Michael Shannon’s innate intensity, along with his ability to express the complexity of a character’s life beyond the tidy borders of a single scene, have made him one of the most in-demand actors of his generation. He’s received Oscar nominations for his supporting performances in Revolutionary Road and Nocturnal Animals, and a Golden Globe nomination for his work in 99 Homes, among other plaudits.
But he’s also capable of lighter fare, like his leading performance as a man searching for something, even if he’s not quite certain what it is, in the recent drama-comedy A Little White Lie. Shannon stars as Shriver, a handyman who, upon being mistaken for a famously reclusive author, accepts an invitation to a literary festival from a college professor (Kate Hudson). As Shriver ambles through this loosely embraced deception, the arrival of both Shriver’s agent and then the real Shriver threatens to bring consequences.
The A.V. Club recently spoke with Shannon via Zoom about A Little White Lie, as well as his work in a slightly larger project, the upcoming summer DC tentpole The Flash, which finds Shannon returning, somewhat unexpectedly, to the role of General Zod, a part he first played in the 2013 Superman film Man Of Steel. Shannon talked about his affinity for certain characters, his newly minted knowledge of cinematic multiverses, and the status of his directorial debut.
The A.V. Club: A Little White Lie had quite a few hurdles on its way to the screen. Were you familiar with Chris Belden’s book?
Michael Shannon: I wasn’t familiar with the novel, really. The director, Michael Maren, came to see me in Chicago. I was doing a play there, at this theater company I work with, A Red Orchid Theatre, and he came to see the play, which I was pretty impressed with. We went out for dinner afterwards and he kind of told me about his life. I was very impressed with that, because he’d been a war correspondent and had been a lot of places. And he’d dealt with a lot of personal struggles with his health and whatnot, and I was very moved by just how determined he was to get this movie made, no matter what. I generally have kind of a soft spot for people that are in that situation, you know? And I read the script and I just fell in love with the character. It’s one of my favorite characters, really, that I’ve ever played.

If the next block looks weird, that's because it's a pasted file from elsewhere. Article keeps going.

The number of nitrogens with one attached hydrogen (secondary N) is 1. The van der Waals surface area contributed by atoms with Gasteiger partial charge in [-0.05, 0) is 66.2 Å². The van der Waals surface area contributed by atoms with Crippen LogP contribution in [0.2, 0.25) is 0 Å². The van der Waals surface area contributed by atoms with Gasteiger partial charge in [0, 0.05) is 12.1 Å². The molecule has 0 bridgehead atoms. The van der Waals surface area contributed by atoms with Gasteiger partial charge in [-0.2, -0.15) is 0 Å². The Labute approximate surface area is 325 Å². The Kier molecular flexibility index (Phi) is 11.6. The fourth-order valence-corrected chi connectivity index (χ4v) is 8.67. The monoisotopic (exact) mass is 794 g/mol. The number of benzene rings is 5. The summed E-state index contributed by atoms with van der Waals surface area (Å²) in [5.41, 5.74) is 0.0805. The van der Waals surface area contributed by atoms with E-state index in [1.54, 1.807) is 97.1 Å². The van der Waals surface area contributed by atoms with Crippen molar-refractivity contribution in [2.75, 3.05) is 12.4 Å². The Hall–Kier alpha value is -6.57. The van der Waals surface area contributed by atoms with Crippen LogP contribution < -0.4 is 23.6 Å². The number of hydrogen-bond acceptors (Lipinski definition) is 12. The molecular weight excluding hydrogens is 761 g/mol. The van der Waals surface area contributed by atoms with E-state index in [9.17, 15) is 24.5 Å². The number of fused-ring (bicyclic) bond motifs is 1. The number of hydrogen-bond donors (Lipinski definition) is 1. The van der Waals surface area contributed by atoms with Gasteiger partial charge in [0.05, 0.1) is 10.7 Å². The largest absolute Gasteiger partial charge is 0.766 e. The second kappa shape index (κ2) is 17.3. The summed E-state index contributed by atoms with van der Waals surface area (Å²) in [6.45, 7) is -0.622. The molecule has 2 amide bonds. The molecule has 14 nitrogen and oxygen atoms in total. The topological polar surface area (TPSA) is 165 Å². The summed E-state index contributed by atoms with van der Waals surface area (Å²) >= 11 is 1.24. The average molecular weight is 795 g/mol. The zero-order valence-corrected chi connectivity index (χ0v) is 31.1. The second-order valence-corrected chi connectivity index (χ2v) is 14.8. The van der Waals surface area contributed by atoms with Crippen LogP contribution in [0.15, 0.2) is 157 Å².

AVC: The film has such heart, and I love that it addresses this idea that imagination isn’t something fanciful, or an add-on, it’s actually necessary to understand the world. There’s a line about needing fictional worlds, and them serving as laboratories to understand real-life experiences.
MS: [Laughs] Yeah, exactly.
AVC: Is that something that you’ve felt in your own life, and maybe drew you toward acting?
MS: Oh yeah. My silly little line about it is that I got into acting so that I could take a break from being myself. [Pauses] And that’s kind of what it felt like at the beginning—and probably still to this day. Just getting to get outside of yourself and imagine other possibilities, other realities, other scenarios, it’s refreshing. I can’t imagine having to just be me all the time. That would be a total drag.
AVC: The film touches on this idea of authorial recall, and that we can forget something we create. Is that applicable as an actor? When you go back and look at your own work, do you remember or forget the choices you made while shooting?
MS: Yeah, I mean, it can be (applicable). It has to be a really long time for me. Like, it happens more when I pick up a play that I did 25 years ago or something and I sit there and read it and I can’t believe that at some point in time I actually knew all these lines. Because I’m sitting there reading it, and it’s like I’ve never seen it before in my life. But at some point in time I was walking out on stage pretending to be this character that I can barely remember. But obviously with film, it’s a little trickier—although now that I think about it, I don’t make a habit of going back and watching my old films. So that might be an interesting experiment to do that. Sometimes I see pictures from the past, though, and I look at that guy and think I don’t even know who the fuck that is. That was me! I can’t believe that was me. It’s strange.